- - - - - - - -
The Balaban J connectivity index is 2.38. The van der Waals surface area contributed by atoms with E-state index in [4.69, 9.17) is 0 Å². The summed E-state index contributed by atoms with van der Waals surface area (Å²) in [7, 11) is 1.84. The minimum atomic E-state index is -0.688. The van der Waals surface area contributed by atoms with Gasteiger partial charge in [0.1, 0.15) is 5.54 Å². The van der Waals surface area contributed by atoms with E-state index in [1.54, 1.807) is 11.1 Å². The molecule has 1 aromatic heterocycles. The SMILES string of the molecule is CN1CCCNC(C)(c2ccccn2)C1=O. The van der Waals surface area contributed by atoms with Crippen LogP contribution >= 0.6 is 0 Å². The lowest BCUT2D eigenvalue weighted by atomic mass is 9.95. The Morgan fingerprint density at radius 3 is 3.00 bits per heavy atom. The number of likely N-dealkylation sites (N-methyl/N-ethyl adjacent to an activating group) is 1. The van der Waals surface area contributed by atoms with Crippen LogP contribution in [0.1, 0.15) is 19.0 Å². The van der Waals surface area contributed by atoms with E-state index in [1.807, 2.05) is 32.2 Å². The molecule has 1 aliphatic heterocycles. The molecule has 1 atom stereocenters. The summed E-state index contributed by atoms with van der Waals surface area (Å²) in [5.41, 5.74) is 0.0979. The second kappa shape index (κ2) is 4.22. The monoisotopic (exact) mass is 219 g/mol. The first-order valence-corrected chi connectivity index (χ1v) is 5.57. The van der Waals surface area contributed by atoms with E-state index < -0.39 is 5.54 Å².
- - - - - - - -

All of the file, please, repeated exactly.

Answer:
The Balaban J connectivity index is 2.38. The van der Waals surface area contributed by atoms with E-state index in [4.69, 9.17) is 0 Å². The summed E-state index contributed by atoms with van der Waals surface area (Å²) in [7, 11) is 1.84. The minimum atomic E-state index is -0.688. The van der Waals surface area contributed by atoms with Gasteiger partial charge in [0.1, 0.15) is 5.54 Å². The van der Waals surface area contributed by atoms with E-state index in [1.54, 1.807) is 11.1 Å². The molecule has 1 aromatic heterocycles. The SMILES string of the molecule is CN1CCCNC(C)(c2ccccn2)C1=O. The van der Waals surface area contributed by atoms with Crippen LogP contribution >= 0.6 is 0 Å². The lowest BCUT2D eigenvalue weighted by atomic mass is 9.95. The Morgan fingerprint density at radius 3 is 3.00 bits per heavy atom. The number of likely N-dealkylation sites (N-methyl/N-ethyl adjacent to an activating group) is 1. The van der Waals surface area contributed by atoms with Crippen LogP contribution in [0.1, 0.15) is 19.0 Å². The van der Waals surface area contributed by atoms with E-state index in [1.807, 2.05) is 32.2 Å². The molecule has 1 aliphatic heterocycles. The molecule has 1 atom stereocenters. The summed E-state index contributed by atoms with van der Waals surface area (Å²) in [5.41, 5.74) is 0.0979. The second kappa shape index (κ2) is 4.22. The monoisotopic (exact) mass is 219 g/mol. The first-order valence-corrected chi connectivity index (χ1v) is 5.57. The van der Waals surface area contributed by atoms with E-state index < -0.39 is 5.54 Å².